But at the word affected Amathea raised her head, looked up at me tenderly, once more put forth her paw to touch my arm, and then settled down again to a purring beatitude.

"You are secure," said I sadly; "mortality is not before you. There is in your complacency no foreknowledge of death nor even of separation. And for that reason, Cat, I welcome you the more. For if there has been given to your kind this repose in common living, why, then, we men also may find it by following your example and not considering too much what may be to come and not remembering too much what has been and will never return. Also, I thank you, for this, Amathea, my sweet Euplokamos" (for I was becoming a little familiar through an acquaintance of a full five minutes and from the absence of all recalcitrance), "that you have reminded me of my youth, and in a sort of shadowy way, a momentary way, have restored it to me. For there is an age, a blessed youthful age (O my Cat) even with the miserable race of men, when all things are consonant with the life of the body, when sleep is regular and long and deep, when enmities are either unknown or a subject for rejoicing and when the whole of being is lapped in hope as you are now lapped on my lap, Amathea. Yes, we also, we of the doomed race, know peace. But whereas you possess it from blind kittenhood to that last dark day so mercifully short with you, we grasp it only for a very little while. But I would not sadden you by the mortal plaint. That would be treason indeed, and a vile return for your goodness. What! When you have chosen me out of seven London millions upon whom to confer the tender solace of the heart, when you have proclaimed yourself so suddenly to be my dear, shall I introduce you to the sufferings of those of whom you know nothing save that they feed you, house you and pass you by? At least you do not take us for gods, as do the dogs, and the more am I humbly beholden to you for this little service of recognition—and something more."

Amathea slowly raised herself upon her four feet, arched her back, yawned, looked up at me with a smile sweeter than ever and then went round and round, preparing for herself a new couch upon my coat, whereon she settled and began once more to purr in settled ecstasy.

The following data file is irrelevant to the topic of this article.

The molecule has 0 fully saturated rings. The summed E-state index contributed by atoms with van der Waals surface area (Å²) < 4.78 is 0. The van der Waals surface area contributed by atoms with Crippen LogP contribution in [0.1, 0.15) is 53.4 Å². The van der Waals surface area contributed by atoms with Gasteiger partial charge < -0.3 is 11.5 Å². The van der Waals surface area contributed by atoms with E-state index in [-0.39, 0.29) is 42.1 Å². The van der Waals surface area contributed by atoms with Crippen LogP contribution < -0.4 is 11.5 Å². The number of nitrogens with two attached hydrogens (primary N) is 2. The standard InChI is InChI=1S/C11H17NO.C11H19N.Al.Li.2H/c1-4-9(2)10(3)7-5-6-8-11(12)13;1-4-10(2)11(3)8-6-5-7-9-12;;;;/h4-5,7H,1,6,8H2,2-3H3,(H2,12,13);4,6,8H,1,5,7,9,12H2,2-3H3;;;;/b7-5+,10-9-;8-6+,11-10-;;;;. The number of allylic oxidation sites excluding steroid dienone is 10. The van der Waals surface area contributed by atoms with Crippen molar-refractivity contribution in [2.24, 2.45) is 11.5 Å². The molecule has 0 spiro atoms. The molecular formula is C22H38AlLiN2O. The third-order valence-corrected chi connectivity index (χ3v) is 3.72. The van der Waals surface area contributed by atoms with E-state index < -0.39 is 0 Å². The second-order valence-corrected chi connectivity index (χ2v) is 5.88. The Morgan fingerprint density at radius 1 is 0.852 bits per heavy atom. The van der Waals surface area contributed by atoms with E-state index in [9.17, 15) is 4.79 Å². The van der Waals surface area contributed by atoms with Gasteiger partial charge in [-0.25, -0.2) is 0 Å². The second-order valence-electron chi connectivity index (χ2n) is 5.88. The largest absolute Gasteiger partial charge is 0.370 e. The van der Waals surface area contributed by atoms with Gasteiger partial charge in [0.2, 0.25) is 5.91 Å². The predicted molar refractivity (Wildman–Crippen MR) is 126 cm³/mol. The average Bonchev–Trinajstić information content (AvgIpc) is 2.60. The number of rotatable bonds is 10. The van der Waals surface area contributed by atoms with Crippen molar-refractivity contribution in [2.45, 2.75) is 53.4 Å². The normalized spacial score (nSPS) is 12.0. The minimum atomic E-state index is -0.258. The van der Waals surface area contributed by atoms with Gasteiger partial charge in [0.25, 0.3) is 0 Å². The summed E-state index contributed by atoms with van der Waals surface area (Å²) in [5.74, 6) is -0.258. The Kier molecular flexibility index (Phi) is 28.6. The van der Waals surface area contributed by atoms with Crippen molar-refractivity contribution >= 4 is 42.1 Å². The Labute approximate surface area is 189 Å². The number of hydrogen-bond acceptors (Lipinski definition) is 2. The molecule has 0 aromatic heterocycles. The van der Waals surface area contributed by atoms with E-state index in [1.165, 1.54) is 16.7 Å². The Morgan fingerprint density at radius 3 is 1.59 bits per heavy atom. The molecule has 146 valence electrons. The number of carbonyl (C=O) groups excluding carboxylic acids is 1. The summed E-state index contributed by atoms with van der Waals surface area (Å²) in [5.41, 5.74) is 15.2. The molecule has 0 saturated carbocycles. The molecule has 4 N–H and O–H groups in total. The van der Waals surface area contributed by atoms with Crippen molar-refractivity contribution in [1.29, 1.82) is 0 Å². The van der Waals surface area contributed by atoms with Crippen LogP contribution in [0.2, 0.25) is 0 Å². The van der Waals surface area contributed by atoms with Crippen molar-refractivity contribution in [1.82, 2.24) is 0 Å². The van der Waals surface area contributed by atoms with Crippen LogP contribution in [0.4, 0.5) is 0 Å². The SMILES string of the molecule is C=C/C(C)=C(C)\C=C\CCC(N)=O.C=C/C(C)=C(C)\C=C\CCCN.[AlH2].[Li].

Already had I made sure that a rooted and anchored affection had come to me from out the emptiness and nothingness of the world and was to feed my soul henceforward; already had I changed the mood of long years and felt a conversion towards the life of things, an appreciation, a cousinship with the created light—and all that through one new link of loving kindness—when whatever it is that dashes the cup of bliss from the tips of mortal man (Tupper) up and dashed it good and hard. It was the Ancient Enemy who put the fatal sentence into my heart, for we are the playthings of the greater powers, and surely some of them are evil.

"You will never leave me, Amathea," I said; "I will respect your sleep and we will sit here together through all uncounted time, I holding you in my arms and you dreaming of the fields of Paradise. Nor shall anything part us, Amathea; you are my cat and I am your human. Now and onwards into the fullness of peace."

Then it was that Amathea lifted herself once more, and with delicate, discreet, unweighted movement of perfect limbs leapt tightly to the floor as lovely as a wave. She walked slowly away from me without so much as looking back over her shoulder; she had another purpose in her mind; and as she so gracefully and so majestically neared the door which she was seeking, a short, unpleasant man standing at the bar said "Puss, Puss, Puss!" and stooped to scratch her gently behind the ear. With what a wealth of singular affection, pure and profound, did she not gaze up at him, and then rub herself against his leg in token and external expression of a sacramental friendship that should never die.

~Hilaire Belloc: A Conversation with a Cat, and Others